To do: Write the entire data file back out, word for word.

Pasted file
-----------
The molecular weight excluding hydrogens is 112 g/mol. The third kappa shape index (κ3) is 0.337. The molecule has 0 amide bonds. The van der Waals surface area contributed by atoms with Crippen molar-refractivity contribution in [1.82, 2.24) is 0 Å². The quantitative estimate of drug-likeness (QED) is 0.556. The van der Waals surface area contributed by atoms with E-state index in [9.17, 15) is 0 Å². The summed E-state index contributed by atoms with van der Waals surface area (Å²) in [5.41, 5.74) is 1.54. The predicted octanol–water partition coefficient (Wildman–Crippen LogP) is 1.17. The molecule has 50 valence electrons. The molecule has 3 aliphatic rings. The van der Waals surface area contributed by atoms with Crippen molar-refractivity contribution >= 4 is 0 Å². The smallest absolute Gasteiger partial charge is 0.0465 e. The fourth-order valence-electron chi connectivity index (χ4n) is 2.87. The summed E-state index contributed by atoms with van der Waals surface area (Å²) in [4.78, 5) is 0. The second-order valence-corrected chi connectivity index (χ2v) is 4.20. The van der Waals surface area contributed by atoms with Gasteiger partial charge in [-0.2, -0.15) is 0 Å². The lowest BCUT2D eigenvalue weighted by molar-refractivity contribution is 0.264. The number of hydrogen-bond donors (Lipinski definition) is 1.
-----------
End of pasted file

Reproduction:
The molecular weight excluding hydrogens is 112 g/mol. The third kappa shape index (κ3) is 0.337. The molecule has 0 amide bonds. The van der Waals surface area contributed by atoms with Crippen molar-refractivity contribution in [1.82, 2.24) is 0 Å². The quantitative estimate of drug-likeness (QED) is 0.556. The van der Waals surface area contributed by atoms with E-state index in [9.17, 15) is 0 Å². The summed E-state index contributed by atoms with van der Waals surface area (Å²) in [5.41, 5.74) is 1.54. The predicted octanol–water partition coefficient (Wildman–Crippen LogP) is 1.17. The molecule has 50 valence electrons. The molecule has 3 aliphatic rings. The van der Waals surface area contributed by atoms with Crippen molar-refractivity contribution >= 4 is 0 Å². The smallest absolute Gasteiger partial charge is 0.0465 e. The fourth-order valence-electron chi connectivity index (χ4n) is 2.87. The summed E-state index contributed by atoms with van der Waals surface area (Å²) in [4.78, 5) is 0. The second-order valence-corrected chi connectivity index (χ2v) is 4.20. The van der Waals surface area contributed by atoms with Gasteiger partial charge in [-0.2, -0.15) is 0 Å². The lowest BCUT2D eigenvalue weighted by molar-refractivity contribution is 0.264. The number of hydrogen-bond donors (Lipinski definition) is 1.